Researchers have developed artificial 'chameleon skin' that changes colour when exposed to light and could be used in applications such as active camouflage and large-scale dynamic displays.
The material, developed by researchers from the University of Cambridge, is made of tiny particles of gold coated in a polymer shell, and then squeezed into microdroplets of water in oil.
When exposed to heat or light, the particles stick together, changing the colour of the material.
Instead of contractile fibres, the colour-changing abilities rely on light-powered nano-mechanisms, and the 'cells' are microscopic drops of water.
"Loading the nanoparticles into the microdroplets allows us to control the shape and size of the clusters, giving us dramatic colour changes," said Dr Andrew Salmon from Cambridge's Cavendish Laboratory.
The geometry of the nanoparticles when they bind into clusters determines which colour they appear as: when the nanoparticles are spread apart they are red and when they cluster together they are dark blue.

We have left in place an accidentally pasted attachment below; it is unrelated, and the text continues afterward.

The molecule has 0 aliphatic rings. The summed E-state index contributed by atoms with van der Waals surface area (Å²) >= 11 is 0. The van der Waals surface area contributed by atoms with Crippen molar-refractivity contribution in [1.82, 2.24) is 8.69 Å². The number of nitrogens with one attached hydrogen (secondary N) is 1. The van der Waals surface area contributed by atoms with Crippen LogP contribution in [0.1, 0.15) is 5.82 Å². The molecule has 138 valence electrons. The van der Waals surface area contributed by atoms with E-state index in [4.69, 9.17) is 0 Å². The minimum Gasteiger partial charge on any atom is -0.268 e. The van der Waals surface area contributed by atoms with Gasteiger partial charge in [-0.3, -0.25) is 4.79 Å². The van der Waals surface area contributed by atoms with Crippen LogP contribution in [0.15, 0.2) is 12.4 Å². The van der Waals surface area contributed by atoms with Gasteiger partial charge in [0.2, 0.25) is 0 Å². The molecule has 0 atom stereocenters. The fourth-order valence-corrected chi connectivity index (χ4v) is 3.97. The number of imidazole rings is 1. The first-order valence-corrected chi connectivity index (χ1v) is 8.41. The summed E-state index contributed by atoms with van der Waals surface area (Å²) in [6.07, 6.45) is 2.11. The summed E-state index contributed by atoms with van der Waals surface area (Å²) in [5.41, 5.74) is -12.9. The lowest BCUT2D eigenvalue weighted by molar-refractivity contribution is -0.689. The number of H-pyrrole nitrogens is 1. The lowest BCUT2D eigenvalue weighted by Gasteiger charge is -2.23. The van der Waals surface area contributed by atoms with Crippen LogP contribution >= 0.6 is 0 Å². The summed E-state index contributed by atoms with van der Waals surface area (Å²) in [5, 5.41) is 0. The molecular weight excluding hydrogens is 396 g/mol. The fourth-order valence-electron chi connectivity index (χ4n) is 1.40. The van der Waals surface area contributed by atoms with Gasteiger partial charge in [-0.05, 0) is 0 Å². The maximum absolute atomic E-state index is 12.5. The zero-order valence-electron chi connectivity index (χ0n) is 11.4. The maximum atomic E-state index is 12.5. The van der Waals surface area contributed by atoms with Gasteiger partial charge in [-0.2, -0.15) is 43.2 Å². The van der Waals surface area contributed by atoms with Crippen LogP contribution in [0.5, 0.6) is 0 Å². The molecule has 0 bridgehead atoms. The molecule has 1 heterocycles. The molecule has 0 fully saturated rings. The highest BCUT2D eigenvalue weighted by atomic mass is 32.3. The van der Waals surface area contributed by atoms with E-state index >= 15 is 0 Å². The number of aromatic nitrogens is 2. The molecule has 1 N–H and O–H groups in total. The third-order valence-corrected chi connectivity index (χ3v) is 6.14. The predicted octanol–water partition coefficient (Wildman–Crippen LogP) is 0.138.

However, the droplets of water also compress the particle clusters, causing them to shadow each other and make the clustered state nearly transparent.
At the moment, the material developed by the Cambridge researchers is in a single layer, so is only able to change to a single colour.
However, different nanoparticle materials and shapes could be used in extra layers to make a fully dynamic material, like real chameleon skin.
"This work is a big advance in using nanoscale technology to do biomimicry," said study co-author Sean Cormier in a paper appeared in the journal Advanced Optical Materials.
"We're now working to replicate this on roll-to-roll films so that we can make metres of colour changing sheets," said the researchers.
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